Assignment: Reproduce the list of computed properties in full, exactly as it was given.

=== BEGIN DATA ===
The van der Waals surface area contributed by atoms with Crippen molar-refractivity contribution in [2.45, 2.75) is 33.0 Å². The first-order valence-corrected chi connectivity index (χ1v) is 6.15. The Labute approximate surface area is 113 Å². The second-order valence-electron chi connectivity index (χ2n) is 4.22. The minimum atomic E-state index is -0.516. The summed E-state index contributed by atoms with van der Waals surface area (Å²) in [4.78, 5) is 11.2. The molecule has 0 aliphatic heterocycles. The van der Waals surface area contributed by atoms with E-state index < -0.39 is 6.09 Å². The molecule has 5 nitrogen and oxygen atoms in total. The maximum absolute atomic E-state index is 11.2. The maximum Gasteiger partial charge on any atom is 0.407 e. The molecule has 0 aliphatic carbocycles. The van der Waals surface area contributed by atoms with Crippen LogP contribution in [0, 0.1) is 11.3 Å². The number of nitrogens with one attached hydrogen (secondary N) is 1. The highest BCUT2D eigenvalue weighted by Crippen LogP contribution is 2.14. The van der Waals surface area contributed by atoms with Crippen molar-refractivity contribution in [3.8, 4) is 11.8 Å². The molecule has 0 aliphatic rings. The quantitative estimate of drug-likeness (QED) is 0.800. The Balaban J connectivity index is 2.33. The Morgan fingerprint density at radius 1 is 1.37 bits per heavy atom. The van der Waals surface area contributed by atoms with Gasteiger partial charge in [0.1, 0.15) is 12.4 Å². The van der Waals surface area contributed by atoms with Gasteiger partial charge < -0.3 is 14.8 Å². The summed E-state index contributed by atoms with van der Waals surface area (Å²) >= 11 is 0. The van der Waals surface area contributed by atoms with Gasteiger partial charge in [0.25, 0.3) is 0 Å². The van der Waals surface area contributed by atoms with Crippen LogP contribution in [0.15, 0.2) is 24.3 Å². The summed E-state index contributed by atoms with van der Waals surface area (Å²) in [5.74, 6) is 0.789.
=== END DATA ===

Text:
The van der Waals surface area contributed by atoms with Crippen molar-refractivity contribution in [2.45, 2.75) is 33.0 Å². The first-order valence-corrected chi connectivity index (χ1v) is 6.15. The Labute approximate surface area is 113 Å². The second-order valence-electron chi connectivity index (χ2n) is 4.22. The minimum atomic E-state index is -0.516. The summed E-state index contributed by atoms with van der Waals surface area (Å²) in [4.78, 5) is 11.2. The molecule has 0 aliphatic heterocycles. The van der Waals surface area contributed by atoms with E-state index < -0.39 is 6.09 Å². The molecule has 5 nitrogen and oxygen atoms in total. The maximum absolute atomic E-state index is 11.2. The maximum Gasteiger partial charge on any atom is 0.407 e. The molecule has 0 aliphatic carbocycles. The van der Waals surface area contributed by atoms with Crippen LogP contribution in [0, 0.1) is 11.3 Å². The number of nitrogens with one attached hydrogen (secondary N) is 1. The highest BCUT2D eigenvalue weighted by Crippen LogP contribution is 2.14. The van der Waals surface area contributed by atoms with Crippen molar-refractivity contribution in [3.8, 4) is 11.8 Å². The molecule has 0 aliphatic rings. The quantitative estimate of drug-likeness (QED) is 0.800. The Balaban J connectivity index is 2.33. The Morgan fingerprint density at radius 1 is 1.37 bits per heavy atom. The van der Waals surface area contributed by atoms with Gasteiger partial charge in [0.1, 0.15) is 12.4 Å². The van der Waals surface area contributed by atoms with Gasteiger partial charge < -0.3 is 14.8 Å². The summed E-state index contributed by atoms with van der Waals surface area (Å²) >= 11 is 0. The van der Waals surface area contributed by atoms with Gasteiger partial charge in [0.25, 0.3) is 0 Å². The van der Waals surface area contributed by atoms with Crippen LogP contribution in [0.15, 0.2) is 24.3 Å². The summed E-state index contributed by atoms with van der Waals surface area (Å²) in [5.74, 6) is 0.789.